Jerry Lewis, who teamed with Dean Martin to create one of show business’s most famous acts and redefined slapstick comedy with his hammy, sappy on-screen persona, has died. He was 91.
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The entertainer died Sunday morning of natural causes at his home Las Vegas with his family at his side, Nancy Kane, his publicist of almost 25 years, said in an interview.
Lewis’s 45-year run as a telethon host introduced him to a younger generation of viewers while raising an estimated $1.7 billion for the Muscular Dystrophy Association, where he was national chairman. Beginning in 1966, he appeared on television every Labor Day as host of the round-the-clock telethon to raise funds to fight neuromuscular diseases.
His 21 1/2-hour telethon in 2008 raised a record $65 million. His final telethon, in September 2010, raised $58.9 million. The 2011 telethon, the first without Lewis, was shortened to six hours and held the day before Labor Day. It raised $61.4 million. Neither Lewis nor the Muscular Dystrophy Association explained their abrupt separation in detail.
As part of the 2009 Academy Awards, Lewis was honored with the Jean Hersholt Humanitarian Award for his long-running philanthropy.
“For most of my life, I thought that doing good for someone wouldn’t mean you’d receive commendation for that act of kindness, at least until now,” Lewis said in his acceptance speech. “This award touches my heart and the very depth of my soul because of who the award is from, and those who will benefit. The humility is staggering, and I know it will stay with me for the rest of my life.”
Split With Martin
In the late 1940s and early 1950s, Lewis played the manic juvenile to Martin’s debonair, crooning straight man in their nightclub, film and broadcast act. After a public split in 1956, Lewis embarked on a successful solo acting and directing career in films including “The Nutty Professor” (1963) and “The King of Comedy” (1982).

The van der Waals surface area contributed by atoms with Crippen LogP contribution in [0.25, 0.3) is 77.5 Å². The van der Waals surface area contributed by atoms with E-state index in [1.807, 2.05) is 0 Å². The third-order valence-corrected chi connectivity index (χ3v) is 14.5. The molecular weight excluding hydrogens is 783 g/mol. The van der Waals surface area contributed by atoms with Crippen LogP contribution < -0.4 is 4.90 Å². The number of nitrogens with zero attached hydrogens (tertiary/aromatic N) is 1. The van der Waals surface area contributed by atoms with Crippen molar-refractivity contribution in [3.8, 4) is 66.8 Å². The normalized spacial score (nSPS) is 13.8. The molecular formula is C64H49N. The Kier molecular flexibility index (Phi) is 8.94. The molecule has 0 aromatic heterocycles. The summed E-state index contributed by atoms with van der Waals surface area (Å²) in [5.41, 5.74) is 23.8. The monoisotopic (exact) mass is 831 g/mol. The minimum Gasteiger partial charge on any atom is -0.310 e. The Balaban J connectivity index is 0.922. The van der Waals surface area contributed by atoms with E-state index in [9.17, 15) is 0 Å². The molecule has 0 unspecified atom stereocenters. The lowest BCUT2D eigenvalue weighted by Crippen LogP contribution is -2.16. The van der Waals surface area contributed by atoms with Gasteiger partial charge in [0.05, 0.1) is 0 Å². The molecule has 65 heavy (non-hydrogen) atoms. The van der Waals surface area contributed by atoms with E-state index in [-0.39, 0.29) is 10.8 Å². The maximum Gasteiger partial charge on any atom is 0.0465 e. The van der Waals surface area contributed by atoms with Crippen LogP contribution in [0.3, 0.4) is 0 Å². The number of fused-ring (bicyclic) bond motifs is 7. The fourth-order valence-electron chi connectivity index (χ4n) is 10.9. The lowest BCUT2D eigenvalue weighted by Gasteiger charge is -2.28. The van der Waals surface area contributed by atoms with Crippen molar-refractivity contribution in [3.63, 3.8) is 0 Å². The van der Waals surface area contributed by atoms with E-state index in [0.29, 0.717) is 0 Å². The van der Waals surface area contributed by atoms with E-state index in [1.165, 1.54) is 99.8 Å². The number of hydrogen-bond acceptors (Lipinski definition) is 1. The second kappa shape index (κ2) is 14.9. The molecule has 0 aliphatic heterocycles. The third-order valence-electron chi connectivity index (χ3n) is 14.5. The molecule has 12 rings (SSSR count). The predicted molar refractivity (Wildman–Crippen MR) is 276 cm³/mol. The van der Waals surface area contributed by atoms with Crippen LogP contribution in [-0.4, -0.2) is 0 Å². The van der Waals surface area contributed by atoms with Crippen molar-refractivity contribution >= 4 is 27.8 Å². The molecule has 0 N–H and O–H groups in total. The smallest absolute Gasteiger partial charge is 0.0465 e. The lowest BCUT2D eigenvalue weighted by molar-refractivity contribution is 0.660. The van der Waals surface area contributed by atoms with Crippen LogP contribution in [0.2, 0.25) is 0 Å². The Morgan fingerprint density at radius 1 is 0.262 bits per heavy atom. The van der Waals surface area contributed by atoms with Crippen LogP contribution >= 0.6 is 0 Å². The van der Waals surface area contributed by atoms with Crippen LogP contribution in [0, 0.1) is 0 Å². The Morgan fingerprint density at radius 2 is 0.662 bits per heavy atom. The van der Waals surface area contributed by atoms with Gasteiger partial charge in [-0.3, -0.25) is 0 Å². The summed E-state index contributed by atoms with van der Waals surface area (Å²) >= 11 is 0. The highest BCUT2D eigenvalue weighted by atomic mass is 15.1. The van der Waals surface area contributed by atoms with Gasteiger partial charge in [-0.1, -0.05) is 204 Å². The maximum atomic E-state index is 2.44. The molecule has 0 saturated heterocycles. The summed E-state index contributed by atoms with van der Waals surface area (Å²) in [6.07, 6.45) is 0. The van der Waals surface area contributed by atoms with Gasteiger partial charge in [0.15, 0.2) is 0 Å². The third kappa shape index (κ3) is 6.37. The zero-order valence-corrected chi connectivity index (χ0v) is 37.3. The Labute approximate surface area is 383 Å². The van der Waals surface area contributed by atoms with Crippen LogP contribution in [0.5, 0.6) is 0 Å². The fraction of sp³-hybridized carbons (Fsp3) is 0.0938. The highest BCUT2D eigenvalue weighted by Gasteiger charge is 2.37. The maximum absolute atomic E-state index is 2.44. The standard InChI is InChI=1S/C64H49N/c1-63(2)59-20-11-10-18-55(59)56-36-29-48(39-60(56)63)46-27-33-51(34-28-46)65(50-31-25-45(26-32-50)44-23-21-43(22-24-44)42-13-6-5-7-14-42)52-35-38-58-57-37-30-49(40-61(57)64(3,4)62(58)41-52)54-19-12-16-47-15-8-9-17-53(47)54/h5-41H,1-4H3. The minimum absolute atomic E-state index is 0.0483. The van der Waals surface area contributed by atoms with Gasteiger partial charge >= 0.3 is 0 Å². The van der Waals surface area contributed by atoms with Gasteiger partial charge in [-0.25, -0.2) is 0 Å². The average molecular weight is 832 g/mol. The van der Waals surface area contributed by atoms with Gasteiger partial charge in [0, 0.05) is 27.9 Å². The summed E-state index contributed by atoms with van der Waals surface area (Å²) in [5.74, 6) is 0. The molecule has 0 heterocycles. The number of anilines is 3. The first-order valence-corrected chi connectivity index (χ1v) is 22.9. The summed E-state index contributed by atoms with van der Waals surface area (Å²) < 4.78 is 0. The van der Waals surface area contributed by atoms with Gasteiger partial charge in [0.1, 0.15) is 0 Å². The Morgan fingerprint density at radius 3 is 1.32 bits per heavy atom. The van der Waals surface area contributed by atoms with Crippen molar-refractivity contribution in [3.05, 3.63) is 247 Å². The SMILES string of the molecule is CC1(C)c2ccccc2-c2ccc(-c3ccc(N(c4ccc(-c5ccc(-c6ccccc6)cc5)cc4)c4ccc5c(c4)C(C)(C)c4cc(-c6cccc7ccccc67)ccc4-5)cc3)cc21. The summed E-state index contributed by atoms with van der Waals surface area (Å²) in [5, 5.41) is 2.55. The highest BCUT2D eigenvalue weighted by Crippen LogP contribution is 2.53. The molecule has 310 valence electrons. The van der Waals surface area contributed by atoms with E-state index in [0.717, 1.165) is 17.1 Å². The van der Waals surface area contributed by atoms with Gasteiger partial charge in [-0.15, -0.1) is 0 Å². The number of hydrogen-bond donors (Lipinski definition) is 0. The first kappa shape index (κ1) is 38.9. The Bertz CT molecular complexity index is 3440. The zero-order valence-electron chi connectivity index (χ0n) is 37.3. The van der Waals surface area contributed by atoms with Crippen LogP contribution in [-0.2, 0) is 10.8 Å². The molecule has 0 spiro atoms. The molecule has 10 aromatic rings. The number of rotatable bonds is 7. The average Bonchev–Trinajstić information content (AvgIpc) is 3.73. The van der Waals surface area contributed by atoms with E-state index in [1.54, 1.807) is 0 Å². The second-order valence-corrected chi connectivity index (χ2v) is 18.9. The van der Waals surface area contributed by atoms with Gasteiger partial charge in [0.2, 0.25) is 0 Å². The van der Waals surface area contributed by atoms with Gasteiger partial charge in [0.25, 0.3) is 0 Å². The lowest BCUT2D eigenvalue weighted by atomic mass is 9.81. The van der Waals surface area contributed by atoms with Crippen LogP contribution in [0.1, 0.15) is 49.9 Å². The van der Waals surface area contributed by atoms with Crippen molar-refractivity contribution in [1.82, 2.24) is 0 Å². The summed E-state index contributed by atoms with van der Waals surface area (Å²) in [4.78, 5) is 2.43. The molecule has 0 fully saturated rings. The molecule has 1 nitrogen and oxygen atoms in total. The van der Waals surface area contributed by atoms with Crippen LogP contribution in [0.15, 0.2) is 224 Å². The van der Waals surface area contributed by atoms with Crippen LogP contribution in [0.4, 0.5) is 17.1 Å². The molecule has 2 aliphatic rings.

Fans regarded him as the comedic successor to Charlie Chaplin and Buster Keaton. Like Chaplin, Lewis could slip effortlessly between maudlin pathos and sidesplitting physical comedy. His slapstick and idiot savant antics influenced physical comedians such as Jim Carrey, Mike Myers and Adam Sandler. And his tart tongue landed him in hot water on occasion, such as when he uttered an anti-gay slur during the 18th hour of his telethon in 2007.
Joseph Levitch was born on March 16, 1926, in Newark, New Jersey, to vaudeville performers Danny and Rae Lewis. He debuted at 5, singing “Brother Can You Spare a Dime” in the Borscht Belt clubs of New York’s Catskill Mountains that catered to Jewish vacationers. Lewis developed a manic stand-up comedy routine as a teenager, impersonating popular singers.
In 1946, he teamed with Martin, another singer-comedian. Martin played the straight man to the goofy Lewis; their routines often consisted of Lewis trying to disrupt Martin’s musical numbers with immature antics.
Lewis and Martin debuted on screen in “My Friend Irma” (1949), reprising their nightclub routine. Over the next decade, they appeared in a dozen successful comedy films for Paramount, in nightclubs, on radio and the nascent medium of television.